Traveling During CovidAs state economies begin to reopen, many families are considering their travel plans. Is it safe to travel on an airplane? How can you minimize the risk of exposure while you’re traveling, visiting attractions, or going to the beach?

Follow these tips as you iron out your family vacation plans.

Understand the Risks Where You Visit

Though state economies are reopening, and the curve is beginning to flatten in many areas, the risks of contracting COVID-19 while traveling are still present. Children don’t seem to develop COVID-19 as frequently as adults, but they can still develop symptoms. Reports of a multi-system inflammatory disorder in children, though rare so far, may still present a danger. To minimize risk, avoid travel to areas where the virus numbers are rising. Trips to participate in outdoor activities where maintaining social distancing is possible (hiking, beach trips) are safer than trips to crowded attractions (theme parks, museums).

Consider Wearing a Mask

The CDC still recommends that individuals over the age of two wear a nonmedical (i.e., cloth) mask where feasible. A cloth mask should fit snugly but allow for comfortable breathing without restriction. Be sure to use cloth masks in areas where maintaining social distancing is difficult (indoor public spaces such as grocery stores) and in areas with significant community transmission. In many areas of the country, executive order or local ordinance may require the use of nonmedical masks. Always know the rules of the areas in which you intend to visit.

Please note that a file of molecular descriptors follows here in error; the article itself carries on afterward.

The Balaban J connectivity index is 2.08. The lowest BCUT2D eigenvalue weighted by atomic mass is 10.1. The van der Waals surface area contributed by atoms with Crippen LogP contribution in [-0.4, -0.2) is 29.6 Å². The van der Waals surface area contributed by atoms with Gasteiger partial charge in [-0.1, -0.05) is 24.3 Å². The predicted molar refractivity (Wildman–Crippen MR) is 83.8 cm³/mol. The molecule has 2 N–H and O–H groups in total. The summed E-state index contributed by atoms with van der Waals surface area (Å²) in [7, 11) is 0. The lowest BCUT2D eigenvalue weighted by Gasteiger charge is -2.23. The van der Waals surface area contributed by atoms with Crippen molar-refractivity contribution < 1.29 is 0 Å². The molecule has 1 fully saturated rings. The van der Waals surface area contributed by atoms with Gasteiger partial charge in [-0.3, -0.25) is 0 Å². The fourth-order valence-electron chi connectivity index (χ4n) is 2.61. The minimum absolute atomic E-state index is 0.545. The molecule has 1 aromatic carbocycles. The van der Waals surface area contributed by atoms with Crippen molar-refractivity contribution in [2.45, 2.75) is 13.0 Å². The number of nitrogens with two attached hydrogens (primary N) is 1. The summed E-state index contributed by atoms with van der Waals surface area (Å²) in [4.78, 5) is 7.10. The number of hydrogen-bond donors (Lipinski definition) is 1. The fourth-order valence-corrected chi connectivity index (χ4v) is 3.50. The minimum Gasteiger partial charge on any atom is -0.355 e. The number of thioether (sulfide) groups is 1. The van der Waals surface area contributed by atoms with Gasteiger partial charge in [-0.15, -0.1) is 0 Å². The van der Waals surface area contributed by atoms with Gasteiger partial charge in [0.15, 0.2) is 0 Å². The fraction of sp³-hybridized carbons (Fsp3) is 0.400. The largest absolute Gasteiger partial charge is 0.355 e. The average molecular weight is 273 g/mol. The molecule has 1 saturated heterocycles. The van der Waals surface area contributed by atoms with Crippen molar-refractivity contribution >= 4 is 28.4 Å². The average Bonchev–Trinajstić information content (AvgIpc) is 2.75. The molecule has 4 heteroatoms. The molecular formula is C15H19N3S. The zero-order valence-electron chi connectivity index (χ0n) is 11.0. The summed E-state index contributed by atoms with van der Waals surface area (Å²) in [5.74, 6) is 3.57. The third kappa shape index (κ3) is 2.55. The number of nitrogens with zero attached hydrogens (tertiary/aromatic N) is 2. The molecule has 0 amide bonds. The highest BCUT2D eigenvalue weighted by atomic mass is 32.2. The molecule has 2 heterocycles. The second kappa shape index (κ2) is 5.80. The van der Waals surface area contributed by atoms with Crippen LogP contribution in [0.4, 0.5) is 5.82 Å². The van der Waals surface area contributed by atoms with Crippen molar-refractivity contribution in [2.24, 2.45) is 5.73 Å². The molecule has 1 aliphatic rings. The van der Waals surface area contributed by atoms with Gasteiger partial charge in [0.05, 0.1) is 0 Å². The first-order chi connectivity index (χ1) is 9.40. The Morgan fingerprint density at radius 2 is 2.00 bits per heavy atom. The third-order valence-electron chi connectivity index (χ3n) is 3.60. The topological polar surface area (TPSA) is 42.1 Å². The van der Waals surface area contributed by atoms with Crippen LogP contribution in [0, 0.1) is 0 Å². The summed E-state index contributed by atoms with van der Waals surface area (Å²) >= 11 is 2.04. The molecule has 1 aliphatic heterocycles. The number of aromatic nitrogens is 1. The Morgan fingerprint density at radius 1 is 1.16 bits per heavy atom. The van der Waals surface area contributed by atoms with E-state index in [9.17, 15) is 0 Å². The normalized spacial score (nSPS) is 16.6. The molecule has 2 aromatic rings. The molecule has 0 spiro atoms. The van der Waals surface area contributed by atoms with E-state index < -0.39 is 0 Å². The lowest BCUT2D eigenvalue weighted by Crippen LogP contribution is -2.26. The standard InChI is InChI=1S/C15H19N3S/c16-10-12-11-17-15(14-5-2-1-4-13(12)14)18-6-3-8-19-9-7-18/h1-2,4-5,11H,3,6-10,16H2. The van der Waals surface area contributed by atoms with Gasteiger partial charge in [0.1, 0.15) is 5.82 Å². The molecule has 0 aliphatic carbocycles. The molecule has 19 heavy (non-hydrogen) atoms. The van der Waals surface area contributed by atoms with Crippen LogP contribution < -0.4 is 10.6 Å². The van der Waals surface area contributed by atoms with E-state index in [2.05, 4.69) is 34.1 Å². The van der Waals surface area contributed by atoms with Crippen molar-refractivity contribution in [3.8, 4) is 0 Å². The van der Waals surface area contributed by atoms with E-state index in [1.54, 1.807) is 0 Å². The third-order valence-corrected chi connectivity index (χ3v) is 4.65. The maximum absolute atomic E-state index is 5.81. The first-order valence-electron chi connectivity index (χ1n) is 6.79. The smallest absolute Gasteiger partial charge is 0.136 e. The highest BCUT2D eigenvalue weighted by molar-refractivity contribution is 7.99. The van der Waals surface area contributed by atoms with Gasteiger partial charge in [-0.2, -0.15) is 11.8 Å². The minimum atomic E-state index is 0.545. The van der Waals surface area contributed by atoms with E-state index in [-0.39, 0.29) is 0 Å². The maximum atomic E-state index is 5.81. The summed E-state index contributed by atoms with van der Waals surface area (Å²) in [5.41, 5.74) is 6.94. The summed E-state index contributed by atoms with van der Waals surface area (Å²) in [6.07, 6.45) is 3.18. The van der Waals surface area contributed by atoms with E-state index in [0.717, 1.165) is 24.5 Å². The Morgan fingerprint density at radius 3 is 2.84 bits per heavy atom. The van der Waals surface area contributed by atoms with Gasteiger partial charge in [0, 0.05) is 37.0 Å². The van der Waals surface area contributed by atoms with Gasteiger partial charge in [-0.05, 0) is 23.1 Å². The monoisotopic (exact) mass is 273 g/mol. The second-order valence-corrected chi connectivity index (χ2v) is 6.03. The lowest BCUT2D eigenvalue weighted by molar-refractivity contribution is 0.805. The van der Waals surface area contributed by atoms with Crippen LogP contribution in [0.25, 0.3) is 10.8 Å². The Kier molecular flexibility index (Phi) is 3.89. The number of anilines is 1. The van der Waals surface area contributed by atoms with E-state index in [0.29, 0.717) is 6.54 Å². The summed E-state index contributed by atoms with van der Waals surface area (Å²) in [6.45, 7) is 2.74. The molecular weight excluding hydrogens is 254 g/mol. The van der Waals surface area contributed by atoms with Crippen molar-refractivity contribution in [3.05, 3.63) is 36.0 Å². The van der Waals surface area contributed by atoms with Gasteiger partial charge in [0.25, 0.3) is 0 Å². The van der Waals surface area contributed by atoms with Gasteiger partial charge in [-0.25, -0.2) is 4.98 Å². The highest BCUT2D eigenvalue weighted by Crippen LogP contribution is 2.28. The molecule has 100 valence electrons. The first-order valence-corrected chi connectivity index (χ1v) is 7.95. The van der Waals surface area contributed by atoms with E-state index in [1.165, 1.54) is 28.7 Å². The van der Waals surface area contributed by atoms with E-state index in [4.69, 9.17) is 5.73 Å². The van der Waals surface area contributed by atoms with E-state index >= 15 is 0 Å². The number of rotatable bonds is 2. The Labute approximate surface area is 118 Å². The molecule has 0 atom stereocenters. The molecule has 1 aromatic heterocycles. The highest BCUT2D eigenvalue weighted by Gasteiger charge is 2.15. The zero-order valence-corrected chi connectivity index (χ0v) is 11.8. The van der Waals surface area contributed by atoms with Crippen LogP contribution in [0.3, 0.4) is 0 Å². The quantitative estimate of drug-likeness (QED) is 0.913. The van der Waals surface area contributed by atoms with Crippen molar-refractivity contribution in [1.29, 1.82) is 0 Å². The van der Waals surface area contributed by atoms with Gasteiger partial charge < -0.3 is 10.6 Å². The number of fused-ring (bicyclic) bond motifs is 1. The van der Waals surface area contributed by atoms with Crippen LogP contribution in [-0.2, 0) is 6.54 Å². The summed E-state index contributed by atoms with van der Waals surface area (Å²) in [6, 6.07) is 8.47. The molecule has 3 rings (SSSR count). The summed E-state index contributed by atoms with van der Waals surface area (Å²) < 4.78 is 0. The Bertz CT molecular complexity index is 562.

Talk to Your Kids Beforehand

For many children, the changes caused by COVID-19 are a source of anxiety and confusion. Younger children may be afraid of seeing people in masks, while older children may be worried about the effect of the virus on their family. No matter the age, it is difficult for children to understand the complexities of the virus—and its effect on everyday life. Talk to your kids but keep it age-appropriate and empowering. Emphasize:

  • The importance of CDC recommended measures, like frequent handwashing, regular disinfection of surfaces, and mask-wearing, to protect yourselves and others.
  • That only a small percentage of those who contract COVID-19 become seriously ill.

Last, take a deep breath. Understand that the risk levels of travel differ depending on the destination (endemic area or less affected area) and the nature of the activity (outdoor-centric vacations versus visiting crowded attractions such as theme parks). Model protective behaviors such as handwashing and mask-wearing, and your children will be more likely to follow suit. Stay informed and consider alternatives—be ready to change your plans or cancel if it becomes necessary. Postponing a vacation until next year is another option to consider when reviewing the risks.

For additional questions, talk with your Pediatrician at Pediatric Associates of Franklin.